This is the sixth article in the Back to the Future theme week series.
There's a dramatic principle called Chekhov's gun:
Remove everything that has no relevance to the story. If you say in the first chapter that there is a rifle hanging on the wall, in the second or third chapter it absolutely must go off. If it's not going to be fired, it shouldn't be hanging there.
The idea is to remove anything that's not going to be relevant to the story, or in other words, don't add too many red herrings.
A real life example: my very first work of IF was about a hard-boiled detective who, as I first assumed, has to carry a handgun as the genre trope dictates. The problem was that there was no actual use for the gun at any point in the story. It was just inventory filler for the sake of "realism." It wasn't until a beta tester brought the subject up when the gun had to go.
Let's take another practical example. A story features a bedroom. There you have a bed and a nightstand. On the nightstand there's a ballerina-shaped porcelain clock. As per the Chekhov's gun principle, we ask ourselves what purpose do these items have. The bed is there because it's an essential part of a bedroom; there would have to be a good reason for not having one there. The night stand is there to support the clock.
That leaves the porcelain clock. Why is it there? Does it play a part in the plot later on? Does it tell something important about its owner? Whatever its purpose, owning such a tacky thing is notable enough that it would have to be explained. It can't just spontaneously exist without a reason.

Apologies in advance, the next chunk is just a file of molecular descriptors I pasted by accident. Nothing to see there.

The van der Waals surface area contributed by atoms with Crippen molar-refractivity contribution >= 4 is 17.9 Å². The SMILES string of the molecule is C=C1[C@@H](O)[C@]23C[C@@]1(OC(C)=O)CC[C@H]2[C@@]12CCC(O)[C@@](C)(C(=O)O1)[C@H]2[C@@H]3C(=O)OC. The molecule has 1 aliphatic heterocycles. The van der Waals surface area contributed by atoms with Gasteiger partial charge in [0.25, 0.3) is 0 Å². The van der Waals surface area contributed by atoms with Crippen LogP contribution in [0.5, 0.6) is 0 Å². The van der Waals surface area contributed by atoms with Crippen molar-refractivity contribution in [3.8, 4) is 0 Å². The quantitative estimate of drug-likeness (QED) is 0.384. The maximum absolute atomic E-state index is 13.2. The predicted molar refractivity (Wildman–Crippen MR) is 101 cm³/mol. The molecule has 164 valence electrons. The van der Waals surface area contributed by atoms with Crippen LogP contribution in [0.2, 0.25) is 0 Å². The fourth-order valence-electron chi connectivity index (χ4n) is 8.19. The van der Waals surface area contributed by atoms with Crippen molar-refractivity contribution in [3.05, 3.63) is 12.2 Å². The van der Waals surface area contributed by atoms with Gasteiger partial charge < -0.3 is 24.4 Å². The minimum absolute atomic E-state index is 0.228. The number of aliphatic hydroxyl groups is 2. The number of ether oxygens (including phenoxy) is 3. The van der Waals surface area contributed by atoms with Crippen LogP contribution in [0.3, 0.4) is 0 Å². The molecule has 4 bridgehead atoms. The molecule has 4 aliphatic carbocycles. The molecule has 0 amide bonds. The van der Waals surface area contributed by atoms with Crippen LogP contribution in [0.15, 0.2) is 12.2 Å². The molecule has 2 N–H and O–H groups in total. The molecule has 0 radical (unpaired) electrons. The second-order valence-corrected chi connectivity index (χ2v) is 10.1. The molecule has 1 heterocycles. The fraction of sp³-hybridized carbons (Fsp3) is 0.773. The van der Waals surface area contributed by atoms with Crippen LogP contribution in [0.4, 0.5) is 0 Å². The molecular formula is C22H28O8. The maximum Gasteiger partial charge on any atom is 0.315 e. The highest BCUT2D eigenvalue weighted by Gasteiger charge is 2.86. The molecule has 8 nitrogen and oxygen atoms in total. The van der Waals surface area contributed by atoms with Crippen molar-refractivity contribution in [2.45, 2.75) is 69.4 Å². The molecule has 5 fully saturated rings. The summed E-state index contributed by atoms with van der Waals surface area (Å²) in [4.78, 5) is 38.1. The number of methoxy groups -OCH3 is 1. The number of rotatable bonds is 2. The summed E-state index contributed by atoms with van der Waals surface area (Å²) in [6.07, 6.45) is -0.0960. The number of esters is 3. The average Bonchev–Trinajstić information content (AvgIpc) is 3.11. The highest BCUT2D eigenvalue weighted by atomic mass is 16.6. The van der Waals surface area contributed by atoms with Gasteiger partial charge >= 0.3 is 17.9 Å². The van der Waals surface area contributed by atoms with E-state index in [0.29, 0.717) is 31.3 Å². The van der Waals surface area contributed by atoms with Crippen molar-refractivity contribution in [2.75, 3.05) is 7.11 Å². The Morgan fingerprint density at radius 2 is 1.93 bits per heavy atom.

If it turns out that the clock is not a Checkhov's gun, i.e. it doesn't have a relevance to the story, then it should go. And since the only purpose of the nightstand was to provide a place to put the clock on, it shouldn't be mentioned either.
Note that, in the context of text-based narrative, not mentioning something doesn't mean that it doesn't exist in the story world. It just means that it's not significant enough to mention (or implement). Every location has tens or even hundreds of things that could be realistically expected to exist but have no relevance and therefore aren't mentioned or implemented.
The reverse Chekhov
Here's a transcript of an interview from the documentary Tales from the Future: In the Beginning... where Back to the Future writer and producer Bob Gale talks about writing the script.
We use the index card method of plotting. So we would have a big bulletin board in our office, and we would say "ok, we know, for example, Marty goes back in time." So, an index card goes up, says "Marty goes back in time." And then, towards the end "Marty goes back to the future," that's another card.
So we said ok, wouldn't it be cool if he invented rock 'n' roll. So we put up a card saying "Marty invents rock 'n' roll." Well, we need to establish that he can play rock 'n' roll. And that he wants to play rock 'n' roll. So that means that somewhere on the bulletin board before the card that says "he goes back in time": "establish Marty's desire and ability to play rock 'n' roll."
Same thing with the skateboard. If he's going to invent the skateboard, show him on a skateboard. So these pairs of index cards would come up.
In light of this technique I'd like to turn the Chekhov's gun principle around:
If a rifle goes off in the second or third chapter, in the first chapter you must say that there is one hanging on the wall.
This is perhaps even more useful than the standard Chekhov's rule, at least in the early stages when you're designing the overall plot of the story. Working backwards by taking things you want the story to feature and adding things that support that feature to earlier points in the story will add a nice dose of authenticity to the setting and characters.